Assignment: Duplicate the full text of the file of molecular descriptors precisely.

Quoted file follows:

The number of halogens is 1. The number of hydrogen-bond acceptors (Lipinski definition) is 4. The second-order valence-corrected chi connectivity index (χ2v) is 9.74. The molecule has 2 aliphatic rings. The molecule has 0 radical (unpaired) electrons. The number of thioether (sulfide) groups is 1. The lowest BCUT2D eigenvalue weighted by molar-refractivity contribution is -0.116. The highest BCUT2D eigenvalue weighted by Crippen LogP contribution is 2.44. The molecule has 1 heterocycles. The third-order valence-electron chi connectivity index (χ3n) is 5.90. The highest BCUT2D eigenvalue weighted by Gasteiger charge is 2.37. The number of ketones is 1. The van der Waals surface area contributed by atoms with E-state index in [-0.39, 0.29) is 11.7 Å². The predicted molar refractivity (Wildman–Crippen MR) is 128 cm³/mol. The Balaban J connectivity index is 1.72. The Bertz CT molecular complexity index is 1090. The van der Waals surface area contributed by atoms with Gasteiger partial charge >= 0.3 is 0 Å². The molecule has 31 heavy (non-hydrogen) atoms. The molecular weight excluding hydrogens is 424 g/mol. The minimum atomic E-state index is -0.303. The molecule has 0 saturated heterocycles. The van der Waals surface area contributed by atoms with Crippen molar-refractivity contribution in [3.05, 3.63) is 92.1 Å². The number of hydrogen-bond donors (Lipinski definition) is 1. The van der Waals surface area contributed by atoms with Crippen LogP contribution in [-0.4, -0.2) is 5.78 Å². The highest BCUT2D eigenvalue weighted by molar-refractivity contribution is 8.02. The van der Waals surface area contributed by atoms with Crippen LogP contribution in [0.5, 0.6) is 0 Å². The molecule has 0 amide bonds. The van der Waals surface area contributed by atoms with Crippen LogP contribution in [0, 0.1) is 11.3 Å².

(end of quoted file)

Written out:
The number of halogens is 1. The number of hydrogen-bond acceptors (Lipinski definition) is 4. The second-order valence-corrected chi connectivity index (χ2v) is 9.74. The molecule has 2 aliphatic rings. The molecule has 0 radical (unpaired) electrons. The number of thioether (sulfide) groups is 1. The lowest BCUT2D eigenvalue weighted by molar-refractivity contribution is -0.116. The highest BCUT2D eigenvalue weighted by Crippen LogP contribution is 2.44. The molecule has 1 heterocycles. The third-order valence-electron chi connectivity index (χ3n) is 5.90. The highest BCUT2D eigenvalue weighted by Gasteiger charge is 2.37. The number of ketones is 1. The van der Waals surface area contributed by atoms with E-state index in [-0.39, 0.29) is 11.7 Å². The predicted molar refractivity (Wildman–Crippen MR) is 128 cm³/mol. The Balaban J connectivity index is 1.72. The Bertz CT molecular complexity index is 1090. The van der Waals surface area contributed by atoms with Gasteiger partial charge >= 0.3 is 0 Å². The molecule has 31 heavy (non-hydrogen) atoms. The molecular weight excluding hydrogens is 424 g/mol. The minimum atomic E-state index is -0.303. The molecule has 0 saturated heterocycles. The van der Waals surface area contributed by atoms with Crippen molar-refractivity contribution in [3.05, 3.63) is 92.1 Å². The number of hydrogen-bond donors (Lipinski definition) is 1. The van der Waals surface area contributed by atoms with Crippen LogP contribution in [-0.4, -0.2) is 5.78 Å². The highest BCUT2D eigenvalue weighted by molar-refractivity contribution is 8.02. The van der Waals surface area contributed by atoms with Crippen LogP contribution in [0.5, 0.6) is 0 Å². The molecule has 0 amide bonds. The van der Waals surface area contributed by atoms with Crippen LogP contribution in [0, 0.1) is 11.3 Å².